To all such questions answer we have none, save that of deep rooted antipathy, engendered and nurtured by eighteen centuries of Christian cruelty and injustice toward the Jew. That antipathy, though pardonable, is much to be regretted. By banishing him, for no wrong of his own, we ourselves strengthened in those [R1500 : page 71] that worshiped him the belief that we were in reality the wicked people for which they held us, that we were his executioners, who gloried in the deed, that we delighted in nothing more than in reviling and in cursing him. By banishing from us the godly man we strengthened our persecutors and his followers in the belief that he was the Man-God, that their cruel treatment of us was the visitation of God for our spurning his only-begotten Son. By closing, even in these days of kindlier Christian treatment of the Jew, our synagogues to Jesus and to his teachings, while we open them wide to those of illustrious Mohammedan, heathen or skeptic, we confirm the Trinitarian's belief that we are stricken with spiritual blindness.
It is not with spiritual blindness that we are stricken, but with a blindness to our own and our religion's best interest. There has been enough of antipathy, and too much of unjust visitation of others' guilt upon an innocent head. The recognition which proud, intensely patriotic France has recently shown to the genius of a hostile nation, surely we ought to show to a genius who is at the same time our own brother, of our own flesh and blood, and whose genius was all drawn from our soil.
I AM MY BELOVED'S.
Thy spirit, Lord, has filled my life
With sweetness and with love intense.
I love to live to do thy will,
Until thou'rt pleased to call me hence.
I love to sit at thy dear feet,
And learn of thee thy will, thy mind.
And thou dost teach me lessons sweet,
And learning these, great peace I find.
Thou'rt ever ready to bestow
A blessing fresh, so rich and rare;
And as we're filled with thy great love,
To that extent all things seem fair.
The sweetest portion of my days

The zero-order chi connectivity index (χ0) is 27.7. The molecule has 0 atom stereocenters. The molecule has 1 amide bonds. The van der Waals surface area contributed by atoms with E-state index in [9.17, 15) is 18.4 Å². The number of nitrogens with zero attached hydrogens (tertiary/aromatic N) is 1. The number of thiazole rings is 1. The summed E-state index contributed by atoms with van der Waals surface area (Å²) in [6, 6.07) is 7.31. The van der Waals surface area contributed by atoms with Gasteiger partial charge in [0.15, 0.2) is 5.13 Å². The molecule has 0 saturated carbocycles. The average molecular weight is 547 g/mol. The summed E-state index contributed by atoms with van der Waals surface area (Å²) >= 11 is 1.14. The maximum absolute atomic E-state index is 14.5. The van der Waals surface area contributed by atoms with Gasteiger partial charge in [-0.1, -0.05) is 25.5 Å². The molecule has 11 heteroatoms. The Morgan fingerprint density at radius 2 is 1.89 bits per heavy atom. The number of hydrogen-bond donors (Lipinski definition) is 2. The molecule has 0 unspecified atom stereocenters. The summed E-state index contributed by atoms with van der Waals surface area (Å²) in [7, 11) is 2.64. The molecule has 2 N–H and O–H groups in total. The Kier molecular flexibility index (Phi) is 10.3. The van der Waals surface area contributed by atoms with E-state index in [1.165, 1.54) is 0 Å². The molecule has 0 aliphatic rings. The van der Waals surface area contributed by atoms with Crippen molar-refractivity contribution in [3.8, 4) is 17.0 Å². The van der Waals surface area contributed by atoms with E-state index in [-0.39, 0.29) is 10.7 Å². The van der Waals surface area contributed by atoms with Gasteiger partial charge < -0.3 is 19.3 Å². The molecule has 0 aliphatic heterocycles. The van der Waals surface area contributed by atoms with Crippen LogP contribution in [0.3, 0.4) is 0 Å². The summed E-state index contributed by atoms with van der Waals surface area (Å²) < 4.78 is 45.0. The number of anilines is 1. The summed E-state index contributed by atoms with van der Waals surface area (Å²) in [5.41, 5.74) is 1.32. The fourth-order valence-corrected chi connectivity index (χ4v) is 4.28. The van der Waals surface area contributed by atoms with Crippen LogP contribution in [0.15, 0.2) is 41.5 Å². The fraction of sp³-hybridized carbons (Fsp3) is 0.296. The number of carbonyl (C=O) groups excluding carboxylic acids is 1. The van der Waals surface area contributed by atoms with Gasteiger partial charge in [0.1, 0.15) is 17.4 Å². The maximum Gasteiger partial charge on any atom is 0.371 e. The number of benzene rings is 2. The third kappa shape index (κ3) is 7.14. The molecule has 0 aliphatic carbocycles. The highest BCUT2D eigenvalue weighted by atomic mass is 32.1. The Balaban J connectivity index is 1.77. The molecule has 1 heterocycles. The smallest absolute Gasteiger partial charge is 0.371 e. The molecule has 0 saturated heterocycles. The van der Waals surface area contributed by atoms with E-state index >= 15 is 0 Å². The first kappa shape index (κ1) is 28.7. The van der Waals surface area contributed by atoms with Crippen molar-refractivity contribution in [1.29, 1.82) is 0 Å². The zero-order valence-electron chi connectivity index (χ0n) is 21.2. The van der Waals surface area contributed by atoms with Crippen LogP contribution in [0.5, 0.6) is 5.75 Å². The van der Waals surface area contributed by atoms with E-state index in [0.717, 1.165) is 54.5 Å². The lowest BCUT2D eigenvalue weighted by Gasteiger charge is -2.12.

Is spent just here, low at thy feet.
Words fail to tell how deep the joy.
The hour is holy when we meet.
How gladly will I hail the day
When I shall see thee as thou art,
And be made like thee, precious One,
And of thy glory share a part.
--S. J. McPHAIL.
THE DESIRE OF ALL NATIONS SHALL COME.
"For thus saith the Lord of hosts: Yet once [more] it is a little while, and I will shake the heavens, and the earth, and the sea, and the dry land. And I will shake all nations, and the Desire of all nations shall come: and I will fill this house with glory, saith the Lord of hosts." --Hag. 2:6,7.
Here is one of the richest promises in the blessed Word of God. It is the gospel in a nutshell --the gospel of grace to the world and of glory to the Church; and it is signed at both ends with the signature of the Sovereign of the universe, Jehovah of hosts. It was thus uttered by the mouth of one of his holy prophets-- Haggai. But though with the other writings of the prophets it was held sacred as the word of the Lord and reverently read by his anciently chosen people, fleshly Israel, their understanding of it fell far short of its true significance; and not until the holy Spirit was given as a comforter, a guide into all truth and a revealer of things to come (John 14:26; 16:13), was the precious import of this declaration of Jehovah made manifest to his saints (the gospel Church), as it has been through his holy apostles and prophets.--Eph. 3:5.